Pagan Births Caused by Pagan Gods
A long running dispute about Jesus’ miraculous birth is how it relates to pagan stories about the births of prominent mythical and historical figures with divine fathers. Sometimes these pagan myths are -- erroneously -- referred to as “virgin” births like that of Jesus. Prominent examples of these stories include Perseus, Hercules, Romulus & Remus, and Alexander the Great.
Perseus’ mother was locked away in a tower by her father to prevent her from bearing any children -- her offspring was fated to slay her father --, but Zeus was taken by her great beauty and infiltrated the tower as what the Roman poet Ovid described as “a shower of gold” into her lap and impregnated her. Metamorphoses, Bk. IV:604-662. According to Sophocles, the conception was the result of “a deposit of the seed of Zeus that had fallen in a golden rain.” Antigone, 944. Notably, the Greek historian Herodotus is aware of the account, but does not consider it historical, alluding to Perseus' parnetage but “leaving the god out of account.” The Histories, Bk. VI.53.
Zeus struck again with Hercules’ mother. Princess Alcmene was described as a woman of great beauty. She caught Zeus’ eye and he posed as her betrothed and impregnated her. Next on Zeus’ hit list was the beautiful and formidable Olympia, the mother of Alexander the Great. Zeus came to her in the form of a thunderbolt or a snake shortly before her marriage to King Philip.
It is fitting that our next example involves not Zeus, but Mars, the god of war. According to the Roman historian Livy, the mother of Romulus and Remus -- Rhea Silvia -- reportedly conceived after she was “raped” by Mars. Her uncle had forced her to become a “vestal virgin” to avoid retribution from any possible descendants for displacing her father. Hers was no virgin conception, however, because it resulted from sex with Mars. In a twist similar to Perseus, the twin offspring went on to found Rome and overthrow their uncle who had conspired to kill the mother and her children. Livy attributes these events to “fate” but -- like Herodotus -- expresses skepticism towards the story, noting alternative explanations, such as that Silvia made the story up. He also refers to aspects of the story as a “fable.” Livy, The Early History of Rome (Penguin), trn. by Aubrey de Selincourt, 1.6, pages 37-38.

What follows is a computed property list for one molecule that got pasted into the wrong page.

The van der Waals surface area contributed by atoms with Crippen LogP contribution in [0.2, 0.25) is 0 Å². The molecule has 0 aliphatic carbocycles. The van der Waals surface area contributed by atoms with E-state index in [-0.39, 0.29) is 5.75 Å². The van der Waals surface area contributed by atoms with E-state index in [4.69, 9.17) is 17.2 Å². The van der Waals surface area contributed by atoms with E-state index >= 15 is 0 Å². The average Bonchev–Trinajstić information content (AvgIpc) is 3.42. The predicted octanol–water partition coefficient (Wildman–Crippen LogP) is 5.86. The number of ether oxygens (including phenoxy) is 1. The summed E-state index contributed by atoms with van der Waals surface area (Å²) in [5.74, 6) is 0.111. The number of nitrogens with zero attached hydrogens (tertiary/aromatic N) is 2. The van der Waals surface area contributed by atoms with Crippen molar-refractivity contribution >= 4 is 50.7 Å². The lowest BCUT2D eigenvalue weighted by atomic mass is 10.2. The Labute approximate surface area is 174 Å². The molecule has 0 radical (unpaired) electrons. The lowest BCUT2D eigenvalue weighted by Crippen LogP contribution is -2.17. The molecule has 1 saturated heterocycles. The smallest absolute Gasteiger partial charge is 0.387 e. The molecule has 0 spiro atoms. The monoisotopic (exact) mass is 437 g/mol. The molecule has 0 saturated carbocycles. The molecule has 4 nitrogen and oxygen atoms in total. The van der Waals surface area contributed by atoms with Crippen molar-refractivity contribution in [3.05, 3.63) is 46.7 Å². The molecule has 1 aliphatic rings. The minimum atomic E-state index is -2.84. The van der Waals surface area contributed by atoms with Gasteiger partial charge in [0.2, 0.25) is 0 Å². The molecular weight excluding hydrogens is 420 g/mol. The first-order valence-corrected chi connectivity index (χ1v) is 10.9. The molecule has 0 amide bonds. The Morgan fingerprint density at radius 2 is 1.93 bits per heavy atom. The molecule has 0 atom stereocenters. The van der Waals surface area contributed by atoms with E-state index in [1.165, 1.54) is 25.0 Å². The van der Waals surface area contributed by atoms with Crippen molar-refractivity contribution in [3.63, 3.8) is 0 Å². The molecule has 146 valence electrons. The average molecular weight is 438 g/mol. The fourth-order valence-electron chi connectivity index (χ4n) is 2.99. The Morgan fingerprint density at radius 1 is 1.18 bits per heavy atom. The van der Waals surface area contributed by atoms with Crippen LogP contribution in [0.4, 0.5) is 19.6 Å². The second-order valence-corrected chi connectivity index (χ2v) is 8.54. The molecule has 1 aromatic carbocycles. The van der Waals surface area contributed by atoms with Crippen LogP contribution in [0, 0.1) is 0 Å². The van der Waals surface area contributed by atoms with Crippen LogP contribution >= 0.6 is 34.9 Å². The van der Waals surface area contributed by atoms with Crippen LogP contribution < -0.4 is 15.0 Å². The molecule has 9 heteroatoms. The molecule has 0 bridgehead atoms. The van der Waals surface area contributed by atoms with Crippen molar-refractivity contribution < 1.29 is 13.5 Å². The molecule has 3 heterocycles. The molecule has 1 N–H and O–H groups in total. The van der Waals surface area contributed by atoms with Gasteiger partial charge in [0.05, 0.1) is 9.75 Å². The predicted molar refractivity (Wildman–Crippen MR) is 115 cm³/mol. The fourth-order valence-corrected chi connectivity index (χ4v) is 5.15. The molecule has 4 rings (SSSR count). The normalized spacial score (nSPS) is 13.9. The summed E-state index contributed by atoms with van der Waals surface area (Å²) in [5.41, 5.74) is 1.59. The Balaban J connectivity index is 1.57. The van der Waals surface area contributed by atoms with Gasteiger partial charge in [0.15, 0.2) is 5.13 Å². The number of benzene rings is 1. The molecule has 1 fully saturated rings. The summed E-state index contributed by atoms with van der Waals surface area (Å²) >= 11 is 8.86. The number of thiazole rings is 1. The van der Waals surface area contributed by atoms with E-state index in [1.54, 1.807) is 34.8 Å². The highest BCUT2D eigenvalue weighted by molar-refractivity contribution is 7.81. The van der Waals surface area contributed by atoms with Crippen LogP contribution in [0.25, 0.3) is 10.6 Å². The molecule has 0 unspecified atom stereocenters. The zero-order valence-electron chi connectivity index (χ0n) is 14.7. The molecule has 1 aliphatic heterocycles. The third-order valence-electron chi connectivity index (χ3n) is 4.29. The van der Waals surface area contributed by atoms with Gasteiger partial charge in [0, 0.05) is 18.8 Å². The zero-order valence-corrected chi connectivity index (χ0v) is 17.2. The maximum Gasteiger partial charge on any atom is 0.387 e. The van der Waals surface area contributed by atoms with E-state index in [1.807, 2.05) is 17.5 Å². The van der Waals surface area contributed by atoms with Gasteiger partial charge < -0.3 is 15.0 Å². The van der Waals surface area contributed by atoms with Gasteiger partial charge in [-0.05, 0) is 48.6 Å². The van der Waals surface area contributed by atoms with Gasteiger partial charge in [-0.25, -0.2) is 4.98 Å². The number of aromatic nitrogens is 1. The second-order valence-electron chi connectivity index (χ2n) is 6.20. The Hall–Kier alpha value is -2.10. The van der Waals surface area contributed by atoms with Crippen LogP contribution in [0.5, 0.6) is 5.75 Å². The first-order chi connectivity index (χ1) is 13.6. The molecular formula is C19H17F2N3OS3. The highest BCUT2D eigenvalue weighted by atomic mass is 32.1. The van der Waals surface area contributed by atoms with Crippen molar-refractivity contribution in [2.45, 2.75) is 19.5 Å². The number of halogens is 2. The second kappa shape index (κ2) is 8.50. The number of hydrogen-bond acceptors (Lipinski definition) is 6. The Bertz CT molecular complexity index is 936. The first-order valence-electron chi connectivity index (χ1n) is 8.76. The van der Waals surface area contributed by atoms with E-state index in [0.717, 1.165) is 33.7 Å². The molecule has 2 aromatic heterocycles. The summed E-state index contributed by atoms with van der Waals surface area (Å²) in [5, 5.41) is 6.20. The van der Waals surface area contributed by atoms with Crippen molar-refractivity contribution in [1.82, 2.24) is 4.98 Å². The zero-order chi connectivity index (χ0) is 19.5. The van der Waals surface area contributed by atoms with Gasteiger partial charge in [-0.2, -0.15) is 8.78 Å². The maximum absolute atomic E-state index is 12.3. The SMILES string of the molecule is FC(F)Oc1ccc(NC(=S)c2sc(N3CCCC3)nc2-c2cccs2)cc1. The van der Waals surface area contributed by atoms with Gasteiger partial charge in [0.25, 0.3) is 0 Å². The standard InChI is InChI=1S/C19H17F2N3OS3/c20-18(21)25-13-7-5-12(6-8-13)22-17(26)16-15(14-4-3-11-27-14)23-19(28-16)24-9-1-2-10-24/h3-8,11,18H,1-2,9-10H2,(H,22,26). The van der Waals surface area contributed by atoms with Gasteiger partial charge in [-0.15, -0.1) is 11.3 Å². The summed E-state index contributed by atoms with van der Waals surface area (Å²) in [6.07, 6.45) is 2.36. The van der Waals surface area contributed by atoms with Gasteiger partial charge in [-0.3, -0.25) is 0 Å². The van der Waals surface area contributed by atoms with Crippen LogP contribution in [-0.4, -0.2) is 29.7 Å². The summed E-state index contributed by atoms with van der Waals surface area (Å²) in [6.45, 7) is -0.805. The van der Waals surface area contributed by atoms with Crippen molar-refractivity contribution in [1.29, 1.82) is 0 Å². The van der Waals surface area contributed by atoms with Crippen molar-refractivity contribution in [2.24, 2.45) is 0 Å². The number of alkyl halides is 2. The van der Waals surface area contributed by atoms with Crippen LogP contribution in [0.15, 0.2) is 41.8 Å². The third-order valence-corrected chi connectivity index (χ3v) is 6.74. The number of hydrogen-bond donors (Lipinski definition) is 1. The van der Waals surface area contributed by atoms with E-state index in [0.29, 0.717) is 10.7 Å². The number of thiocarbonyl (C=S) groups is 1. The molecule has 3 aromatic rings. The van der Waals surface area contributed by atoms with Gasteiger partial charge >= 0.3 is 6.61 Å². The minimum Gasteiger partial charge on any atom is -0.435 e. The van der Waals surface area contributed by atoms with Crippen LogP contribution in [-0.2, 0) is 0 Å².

All of these accounts include gods driven by lust to have sex with beautiful mortal women, usually against the woman’s will or by using deception. But there are more. Many more. A helpful summary of such incidents is provided by Ovid, as told by one of his characters -- Atachne -- as she depicts various rapes perpetrated by disguised pagan gods:
The Maeonian girl depicts Europa deceived by the form of the bull: you would have thought it a real bull and real waves. She is seen looking back to the shore she has left, and calling to her companions, displaying fear at the touch of the surging water, and drawing up her shrinking feet. Also Arachne showed Asterie, held by the eagle, struggling, and Leda lying beneath the swan’s wings. She added Jupiter who, hidden in the form of a satyr, filled Antiope, daughter of Nycteus with twin offspring; who, as Amphitryon, was charmed by you, Alcmena, of Tiryns; by Danaë, as a golden shower; by Aegina, daughter of Asopus, as a flame; by Mnemosyne, as a shepherd; by Proserpine, Ceres’s daughter, as a spotted snake.
She wove you, Neptune, also, changed to a fierce bull for Canace, Aeolus’s daughter. In Enipeus’s form you begot the Aloidae, and deceived Theophane as a ram. The golden-haired, gentlest, mother of the cornfields, knew you as a horse. The snake-haired mother of the winged horse, knew you as a winged bird. Melantho knew you as a dolphin. She gave all these their own aspects, and the aspects of the place. Here is Phoebus like a countryman, and she shows him now with the wings of a hawk, and now in a lion’s skin, and how as a shepherd he tricked Isse, Macareus’s daughter. She showed how Bacchus ensnared Erigone with delusive grapes, and how Saturn as the double of a horse begot Chiron. The outer edge of the web, surrounded by a narrow border, had flowers interwoven with entangled ivy.
Metamorphoses, Bk. VI:103-128.
In Part 2, I continue this topic with sections exploring in detail the ways in which the authors of Luke and Matthew wrote their respective accounts of the conception and birth of Jesus so as to distinguish it from the pagan birth accounts involving deities and avoid offense to Jewish readers and misunderstanding by Greek readers.
UPDATE: Part 2 is now available.